Writing About Blogging About Science
Accurate representation of environmental science is vitally important for the current and continued support of public policy. Currently, there are roughly 400,000 weblogs featuring discussions on environmental and conservation-related issues, which makes it difficult to assess the general quality of scientific information on weblogs. To provide a snapshot of scientific representation in the blogosphere, we explored current predictions for global extinction rates as cited within 30 sites. There is still uncertainty, but the scientific consensus puts the maximum predicted rate between 74 and 150 species going extinct every day [27,000 to 55,000 per year]. Roughly 40% of the sites we examined indicated that extinctions are occurring at rates greater than 200 per day (73,000 per year). The daily extinction rates ranged from one to several thousand per day!
Although such data could lead one to disregard the blogosphere totally as inherently inaccurate, the authors present this as an example of why environmental scientists should become more involved in the area. The report describes what would basically be a top-down approach to improving the credibility of the blogosphere, with established scientists creating their own blogs and encouraging their students to do the same:
Environmental scientists should actively engage in blogging to increase the presence of informed opinions in the blogosphere. Research supervisors should encourage students to blog while providing training in science communication and dissemination. Senior scientists should set up their own high-profile weblogs to help allay fears that blogging is somewhat disreputable. Blogging should be part of a portfolio of public engagement activities, even to the extent of including blogging as part of a researcher's job specification.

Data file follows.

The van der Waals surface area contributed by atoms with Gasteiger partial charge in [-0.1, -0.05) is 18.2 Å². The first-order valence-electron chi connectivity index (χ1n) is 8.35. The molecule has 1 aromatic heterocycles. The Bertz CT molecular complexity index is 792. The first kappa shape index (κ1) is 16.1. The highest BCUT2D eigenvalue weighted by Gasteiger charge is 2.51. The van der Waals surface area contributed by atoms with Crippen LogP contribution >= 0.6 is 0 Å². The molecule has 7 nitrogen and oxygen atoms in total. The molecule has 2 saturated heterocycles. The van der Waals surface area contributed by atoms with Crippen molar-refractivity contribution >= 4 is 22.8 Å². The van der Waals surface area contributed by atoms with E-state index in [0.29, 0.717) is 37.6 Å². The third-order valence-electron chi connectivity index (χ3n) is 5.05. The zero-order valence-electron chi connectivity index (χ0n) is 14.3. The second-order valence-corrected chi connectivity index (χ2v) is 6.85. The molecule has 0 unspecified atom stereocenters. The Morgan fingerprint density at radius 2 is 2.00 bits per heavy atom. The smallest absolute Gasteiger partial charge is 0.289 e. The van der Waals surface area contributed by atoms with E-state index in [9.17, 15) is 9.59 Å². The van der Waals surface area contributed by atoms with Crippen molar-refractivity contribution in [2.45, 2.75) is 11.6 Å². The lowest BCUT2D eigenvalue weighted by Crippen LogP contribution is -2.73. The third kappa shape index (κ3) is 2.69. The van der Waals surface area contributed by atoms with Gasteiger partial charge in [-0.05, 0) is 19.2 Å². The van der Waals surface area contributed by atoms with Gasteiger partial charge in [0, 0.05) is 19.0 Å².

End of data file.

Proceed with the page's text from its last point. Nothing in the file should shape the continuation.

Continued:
Although I don’t know how likely things are to play out in this way exactly, it is clear that the involvement of more top scientists would be a good thing for the blogging community and the science in general. The article describes several roles blogs can play in environmental science, including discussion ideas and research findings, reviewing the science literature, reporting from conferences, and encouraging aspiring future scientists by reporting from the field.
Most significantly, blogging in the article is portrayed as an exciting and necessary addition to the future scientist’s collection of tools and responsibilities—a way of life, even—that will allow scientists to better engage the public and hopefully break down a few communication barriers.